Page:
<< The Meaning of Original Sin
“Of every man that naturally is ingendered of the offspring of Adam.” This statement of the universality of sin has two implications of great importance connected with the word “naturally,” for thereby Christ is excluded because He was ingendered, but not naturally, and the mother of our Lord is included because she was naturally ingendered. 
The Article clearly associates the inborn sinfulness of man today with the first transgression. There was something in Adam which rendered sin possible and which was influenced by an appeal from without. Adam had the liability to sin, but not the tendency. He was innocent, but not in the strict sense virtuous, and somehow or other the effect of sin upon his nature led to its propagation among his descendants.
When we seek to understand the cause of all this we naturally think of the historic connection of man today with the first man, the head of the race, for inborn sinfulness in the individual is a testimony to the racial unity of mankind. The Fall is a fact, account for it how we may, a case of arrested development, and the causal connection of sinfulness today with the primeval sin is clear, even though we may not know exactly what was the nature of the latter. There are three elements in human life that together account for sin; heredity, environment, and freedom, and it is impossible to overlook any one of them. Those who endeavour to explain sin merely as a matter of environment and of freedom fail at the vital point, which seems to imply hereditary tendencies. There is still an inscrutable fact which compels attention and calls for explanation. There seems to be no doubt that St. Paul in his great passage in Rom. 5:12-21 derives inborn sinfulness from the Fall as recorded in the story in Genesis, and argues that the sin of Adam has affected all mankind with an inherited tendency to evil. It is impossible to overlook the significance and vital importance of this passage, and no exegesis worthy of the name can avoid the implication of the Apostle’s teaching that “by one man sin entered into the world.”  Nor is the force of this really affected by any theory of the precise character of the story in Genesis, for it is essential to distinguish between the fact of the Fall and its literary form. Even though we may regard the story as pictorial, yet, nevertheless, figures of speech embody and even intensify the facts which they symbolise.  To the same effect is the Apostle’s teaching in 1 Corinthians, in which the twofold connection of Adam and Christ with humanity is clearly pointed out. “As in Adam all die, even so in Christ shall all be made alive.” (1 Cor. 15:22). 
The Pelagian view of sin has found several modern advocates who, speaking of the Old Testament, say that there is no evidence that any connection between human sinfulness and Adam’s transgression had as yet occurred at all to the human mind.  But it has been well pointed out that the Old Testament bears ample proof of the universality of human sinfulness, e.g. Gen. 6:12; Psa. 14:1; 51:5; Job 14:4; 15:14; 25:4, and the belief in human descent from Adam who was made without sin and afterwards became sinful “at least suggests connection between the common descent and the common sinfulness of man as cause and effect.” Further, it has been shown that we are compelled to attempt to discover the sources of St. Paul’s teaching, and if we regard these as arising outside the Old Testament it only puts the problem further back, and compels the enquiry as to whence these writers who influenced St. Paul derived their teaching.  If, moreover, it be said that the doctrine of the Fall, found in Genesis and again in the teaching of St. Paul, is not found elsewhere in the Old Testament, the answer is that “the whole tenor of the Scriptural representation of man” points in the direction of sinfulness as due to its entrance at the beginning of the race, for “at no point in Scripture history does man appear as standing in right or normal relation with God.”  So that the only conclusion that seems reasonable and possible is that “if a Fall were not narrated in the opening chapters of Genesis we should still have to postulate something of the kind to account for the Bible’s own representation of the state of man.”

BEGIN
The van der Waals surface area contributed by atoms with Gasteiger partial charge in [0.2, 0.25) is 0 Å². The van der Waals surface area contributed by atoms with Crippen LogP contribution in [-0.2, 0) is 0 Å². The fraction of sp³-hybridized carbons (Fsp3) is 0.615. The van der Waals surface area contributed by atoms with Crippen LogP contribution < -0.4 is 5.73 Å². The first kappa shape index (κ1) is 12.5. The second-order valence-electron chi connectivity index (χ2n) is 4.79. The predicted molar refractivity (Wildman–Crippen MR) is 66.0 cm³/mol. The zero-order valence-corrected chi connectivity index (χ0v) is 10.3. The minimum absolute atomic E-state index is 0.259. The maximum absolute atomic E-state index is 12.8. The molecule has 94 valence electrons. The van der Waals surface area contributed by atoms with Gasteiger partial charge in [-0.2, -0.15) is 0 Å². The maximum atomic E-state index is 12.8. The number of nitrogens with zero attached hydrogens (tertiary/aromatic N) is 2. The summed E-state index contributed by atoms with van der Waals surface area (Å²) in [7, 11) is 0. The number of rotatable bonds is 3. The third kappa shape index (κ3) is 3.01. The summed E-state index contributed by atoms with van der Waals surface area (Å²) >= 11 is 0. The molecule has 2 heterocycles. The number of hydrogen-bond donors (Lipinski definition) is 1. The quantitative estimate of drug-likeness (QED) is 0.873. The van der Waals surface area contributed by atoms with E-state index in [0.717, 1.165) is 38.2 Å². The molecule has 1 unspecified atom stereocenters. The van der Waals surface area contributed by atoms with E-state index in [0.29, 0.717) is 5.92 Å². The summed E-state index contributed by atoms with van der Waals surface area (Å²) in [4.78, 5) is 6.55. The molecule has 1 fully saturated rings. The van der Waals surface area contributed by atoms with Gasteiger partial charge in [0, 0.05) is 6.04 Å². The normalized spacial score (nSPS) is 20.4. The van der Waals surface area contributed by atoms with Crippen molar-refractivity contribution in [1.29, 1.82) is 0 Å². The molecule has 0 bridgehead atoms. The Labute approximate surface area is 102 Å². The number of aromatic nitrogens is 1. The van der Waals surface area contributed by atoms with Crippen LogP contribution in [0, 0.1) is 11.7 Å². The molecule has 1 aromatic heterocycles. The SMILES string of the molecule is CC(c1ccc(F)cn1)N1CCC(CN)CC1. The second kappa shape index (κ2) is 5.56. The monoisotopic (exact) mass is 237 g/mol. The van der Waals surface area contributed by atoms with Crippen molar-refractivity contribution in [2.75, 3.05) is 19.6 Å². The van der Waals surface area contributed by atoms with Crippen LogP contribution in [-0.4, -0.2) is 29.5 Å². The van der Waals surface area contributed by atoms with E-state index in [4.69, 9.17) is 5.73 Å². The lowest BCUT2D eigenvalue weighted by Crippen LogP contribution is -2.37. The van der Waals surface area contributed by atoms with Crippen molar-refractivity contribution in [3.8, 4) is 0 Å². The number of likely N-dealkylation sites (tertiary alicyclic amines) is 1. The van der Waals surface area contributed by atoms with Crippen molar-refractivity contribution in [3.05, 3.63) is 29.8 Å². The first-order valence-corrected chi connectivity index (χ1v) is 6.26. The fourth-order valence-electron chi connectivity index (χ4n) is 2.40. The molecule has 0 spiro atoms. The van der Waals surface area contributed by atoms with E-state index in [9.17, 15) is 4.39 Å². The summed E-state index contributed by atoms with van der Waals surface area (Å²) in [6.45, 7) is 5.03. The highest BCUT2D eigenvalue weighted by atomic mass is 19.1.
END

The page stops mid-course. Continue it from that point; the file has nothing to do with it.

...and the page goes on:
>> Part 3. The Result of Original Sin
 Litton, ut supra, p. 149-151.
 “If you wish to know whether a man is a theologian, turn to his Greek Testament, and if it opens of its own accord to the fifth chapter of Romans, and you find the page worn and brown, you may safely set him down as a devotee of the sacred science” (Stearns, Present Day Theology, p. 321).
 Martensen, Dogmatics, p. 155; Sanday and Headlam, Romans, p. 146.
 Modern criticism admits that with the abandonment of the historical character of Genesis 3 we are left with “no account in the Bible of the origin of sin, thus excluding the subject from a strictly Biblical theology” (Orchard, Modern Theories of Sin, p. 24).
 So Tennant, Sources of the Doctrine of the Fall and Original Sin, and Origin and Propagation of Sin.
 Eck, Sin, p. 14, Note.
 “Orr, God’s Image in Man, p. 198.
 Orr, ut supra, p. 201.